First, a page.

You Are At: AllSands Home > Science > Coral reef ecosystems
Pirates used to hide their treasures in sheltered coves in coral reefs. Now, anyone with a scuba tank or snorkel can find strange and beautiful treasures in the coral reef itself.

Many mounds of beautiful colors sit at the bottom of the seas. These mounds are actually millions of tiny creatures called coral polyps that live upon the skeletons of dead coral.

Some coral lives near the surface, such as staghorn coral. They have branches that catch sunlight from every angle.

Some coral live deeper, like plate coral. They have branches like satellite dishes that spread out to catch sunlight.

Over 80 million square miles of the Earth are covered by coral reefs. That is more than 25 times the size of the United States. They live in an area 3000 miles wide that encircles the Equator, 30 degrees north and 30 degrees south of it. The largest coral reef is the Great Barrier Reef off the eastern coast of Australia. It stretches for 1250 miles. Some coral reefs are thousands of feet thick.

There are four major types of reefs.
1. The fringing reef grows on rocks along a shore.
2. A sandy lagoon separates the barrier reef from land.
3. An atoll is an irregularly shaped ring of coral with a lagoon in the middle. Atolls usually form on top of submerged volcanoes. They are mostly found in deep water in the Indian and Pacific Oceans.
4. The patch reef is located in some shallow, tropical waters. They are small and isolated.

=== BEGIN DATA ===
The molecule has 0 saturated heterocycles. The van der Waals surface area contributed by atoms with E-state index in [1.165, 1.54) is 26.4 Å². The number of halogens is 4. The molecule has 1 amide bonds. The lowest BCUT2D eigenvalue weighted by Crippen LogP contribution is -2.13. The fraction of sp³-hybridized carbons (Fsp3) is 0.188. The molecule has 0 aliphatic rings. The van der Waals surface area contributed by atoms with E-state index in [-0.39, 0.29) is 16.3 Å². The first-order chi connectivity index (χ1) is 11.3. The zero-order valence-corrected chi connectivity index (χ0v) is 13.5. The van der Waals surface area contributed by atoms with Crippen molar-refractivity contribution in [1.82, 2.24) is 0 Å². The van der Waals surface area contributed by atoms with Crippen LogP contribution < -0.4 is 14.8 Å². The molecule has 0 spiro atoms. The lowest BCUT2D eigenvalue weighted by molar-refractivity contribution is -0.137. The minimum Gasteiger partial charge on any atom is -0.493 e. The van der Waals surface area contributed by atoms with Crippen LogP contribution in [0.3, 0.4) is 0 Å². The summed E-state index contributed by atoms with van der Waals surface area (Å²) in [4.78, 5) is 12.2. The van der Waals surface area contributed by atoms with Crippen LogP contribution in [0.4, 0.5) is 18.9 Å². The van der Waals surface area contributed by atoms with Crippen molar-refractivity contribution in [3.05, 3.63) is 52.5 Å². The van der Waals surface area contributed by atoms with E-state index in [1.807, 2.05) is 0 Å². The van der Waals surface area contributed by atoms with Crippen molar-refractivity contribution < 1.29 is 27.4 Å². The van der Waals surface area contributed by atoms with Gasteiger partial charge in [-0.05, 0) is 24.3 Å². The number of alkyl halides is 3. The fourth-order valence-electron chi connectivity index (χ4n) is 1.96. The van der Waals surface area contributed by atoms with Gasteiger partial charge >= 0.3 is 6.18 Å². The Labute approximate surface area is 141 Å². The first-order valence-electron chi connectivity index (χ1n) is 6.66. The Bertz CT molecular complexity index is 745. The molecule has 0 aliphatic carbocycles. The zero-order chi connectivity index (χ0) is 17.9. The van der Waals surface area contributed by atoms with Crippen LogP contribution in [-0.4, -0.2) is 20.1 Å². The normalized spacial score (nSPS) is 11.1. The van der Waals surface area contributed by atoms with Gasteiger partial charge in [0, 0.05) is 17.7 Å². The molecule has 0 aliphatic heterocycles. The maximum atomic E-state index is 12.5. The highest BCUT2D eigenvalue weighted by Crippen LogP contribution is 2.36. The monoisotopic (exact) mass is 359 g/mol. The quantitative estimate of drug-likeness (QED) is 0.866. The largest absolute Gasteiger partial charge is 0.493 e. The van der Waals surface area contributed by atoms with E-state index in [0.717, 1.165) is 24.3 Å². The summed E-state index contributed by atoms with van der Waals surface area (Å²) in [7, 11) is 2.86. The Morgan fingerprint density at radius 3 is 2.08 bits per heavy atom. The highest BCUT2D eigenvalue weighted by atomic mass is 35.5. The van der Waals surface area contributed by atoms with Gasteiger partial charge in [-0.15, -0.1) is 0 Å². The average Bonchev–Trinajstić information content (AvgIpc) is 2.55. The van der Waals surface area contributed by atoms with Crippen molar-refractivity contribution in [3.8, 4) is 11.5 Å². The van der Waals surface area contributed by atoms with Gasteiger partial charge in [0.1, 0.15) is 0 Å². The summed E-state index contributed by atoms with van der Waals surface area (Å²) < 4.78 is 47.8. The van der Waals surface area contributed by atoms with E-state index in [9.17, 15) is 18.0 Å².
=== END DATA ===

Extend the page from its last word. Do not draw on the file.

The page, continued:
There are two types of coral, soft and hard. Soft coral has flexible skeletons that can sway in strong currents. Sea whips and sea fans are examples of soft coral. Hard coral is just the opposite. The skeleton is hard and stony. Some examples of hard coral are pillar, cabbage, brain, plate, and bubble coral.

Coral reef zones are home to one quarter of all marine plants and animals. Nearly a million species of fish, crabs, eels, mollusks, sponges, worms, grasses, algae, and other marine animals live on reefs and use them as nurseries to protect their young. Corals also provide natural filtration of seawater for their neighbors. The reef ecosystems support vast fishers that people, especially coastal nations, depend upon for their protein. Collapse of this ecosystem could mean famine.

Some inhabitants of coral reefs are the dugong (sea mammal), seahorse, moray eel, octopus, sea turtle, crown-of-thorn starfish, giant clam, parrotfish, clownfish, lionfish, and scorpionfish.

Coral reefs are truly one of the most beautiful biomes. Future generations may not have the opportunity to see them. Coral reefs around the world are being damaged and destroyed at an increased rate. Humans have been destroying them by overfishing them. Fishermen dynamite the reef and collect stunned fish that float to the surface. People poison the animals to make it easier to see them. Divers kill the reefs by stepping on them, touching them, and taking pieces from them. Oil from diver’s hands and suntan lotions can kill the coral polyps. Other problems that are hurting the reefs are cyanide fishing, sewage, farm runoff, oil and industrial pollution, tourism, sedimentation, and coral mining.

The reefs and animals living in and around them must be protected. Marine biologists who monitor reefs say that 10 percent of them are already destroyed, and 70 percent could be gone in just 40 years from now unless we change our ways. Can you imagine something that’s existed in beauty since the time of the dinosaurs being destroyed in 40 years?